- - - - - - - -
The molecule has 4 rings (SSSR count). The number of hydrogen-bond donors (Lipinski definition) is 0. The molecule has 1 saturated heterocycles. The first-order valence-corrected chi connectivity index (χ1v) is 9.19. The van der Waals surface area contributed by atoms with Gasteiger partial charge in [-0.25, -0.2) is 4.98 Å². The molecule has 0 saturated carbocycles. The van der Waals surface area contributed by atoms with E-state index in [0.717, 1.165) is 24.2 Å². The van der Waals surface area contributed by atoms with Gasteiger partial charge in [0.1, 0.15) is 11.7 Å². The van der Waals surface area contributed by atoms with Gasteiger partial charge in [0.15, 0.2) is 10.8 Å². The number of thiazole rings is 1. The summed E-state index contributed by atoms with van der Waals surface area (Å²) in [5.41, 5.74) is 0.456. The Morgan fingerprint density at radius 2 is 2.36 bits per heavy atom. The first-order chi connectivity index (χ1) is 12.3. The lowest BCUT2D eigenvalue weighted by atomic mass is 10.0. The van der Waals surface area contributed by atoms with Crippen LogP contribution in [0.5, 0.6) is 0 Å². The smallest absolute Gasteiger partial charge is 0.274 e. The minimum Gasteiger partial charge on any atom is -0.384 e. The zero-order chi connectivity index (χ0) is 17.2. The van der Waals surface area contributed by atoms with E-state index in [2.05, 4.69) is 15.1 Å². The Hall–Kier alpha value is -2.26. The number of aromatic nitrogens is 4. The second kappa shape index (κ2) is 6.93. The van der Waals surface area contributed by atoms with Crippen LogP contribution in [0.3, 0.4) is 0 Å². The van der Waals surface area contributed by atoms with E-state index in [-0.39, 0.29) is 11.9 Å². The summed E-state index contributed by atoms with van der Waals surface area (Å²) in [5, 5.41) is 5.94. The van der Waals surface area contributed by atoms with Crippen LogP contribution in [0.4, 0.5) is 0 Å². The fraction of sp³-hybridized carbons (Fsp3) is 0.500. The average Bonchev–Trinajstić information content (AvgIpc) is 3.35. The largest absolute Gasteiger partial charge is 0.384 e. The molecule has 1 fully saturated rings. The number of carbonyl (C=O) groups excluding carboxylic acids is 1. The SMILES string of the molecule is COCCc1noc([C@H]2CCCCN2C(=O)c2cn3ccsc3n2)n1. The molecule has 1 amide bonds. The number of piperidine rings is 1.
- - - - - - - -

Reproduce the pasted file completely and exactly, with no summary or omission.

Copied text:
The molecule has 4 rings (SSSR count). The number of hydrogen-bond donors (Lipinski definition) is 0. The molecule has 1 saturated heterocycles. The first-order valence-corrected chi connectivity index (χ1v) is 9.19. The van der Waals surface area contributed by atoms with Gasteiger partial charge in [-0.25, -0.2) is 4.98 Å². The molecule has 0 saturated carbocycles. The van der Waals surface area contributed by atoms with E-state index in [0.717, 1.165) is 24.2 Å². The van der Waals surface area contributed by atoms with Gasteiger partial charge in [0.1, 0.15) is 11.7 Å². The van der Waals surface area contributed by atoms with Gasteiger partial charge in [0.15, 0.2) is 10.8 Å². The number of thiazole rings is 1. The summed E-state index contributed by atoms with van der Waals surface area (Å²) in [5.41, 5.74) is 0.456. The Morgan fingerprint density at radius 2 is 2.36 bits per heavy atom. The first-order chi connectivity index (χ1) is 12.3. The lowest BCUT2D eigenvalue weighted by atomic mass is 10.0. The van der Waals surface area contributed by atoms with Crippen LogP contribution in [0.5, 0.6) is 0 Å². The smallest absolute Gasteiger partial charge is 0.274 e. The minimum Gasteiger partial charge on any atom is -0.384 e. The zero-order chi connectivity index (χ0) is 17.2. The van der Waals surface area contributed by atoms with E-state index in [2.05, 4.69) is 15.1 Å². The Hall–Kier alpha value is -2.26. The number of aromatic nitrogens is 4. The second kappa shape index (κ2) is 6.93. The van der Waals surface area contributed by atoms with Crippen LogP contribution in [0.3, 0.4) is 0 Å². The van der Waals surface area contributed by atoms with E-state index in [-0.39, 0.29) is 11.9 Å². The summed E-state index contributed by atoms with van der Waals surface area (Å²) in [5, 5.41) is 5.94. The van der Waals surface area contributed by atoms with Crippen LogP contribution in [0.4, 0.5) is 0 Å². The fraction of sp³-hybridized carbons (Fsp3) is 0.500. The average Bonchev–Trinajstić information content (AvgIpc) is 3.35. The largest absolute Gasteiger partial charge is 0.384 e. The molecule has 1 fully saturated rings. The number of carbonyl (C=O) groups excluding carboxylic acids is 1. The SMILES string of the molecule is COCCc1noc([C@H]2CCCCN2C(=O)c2cn3ccsc3n2)n1. The molecule has 1 amide bonds. The number of piperidine rings is 1.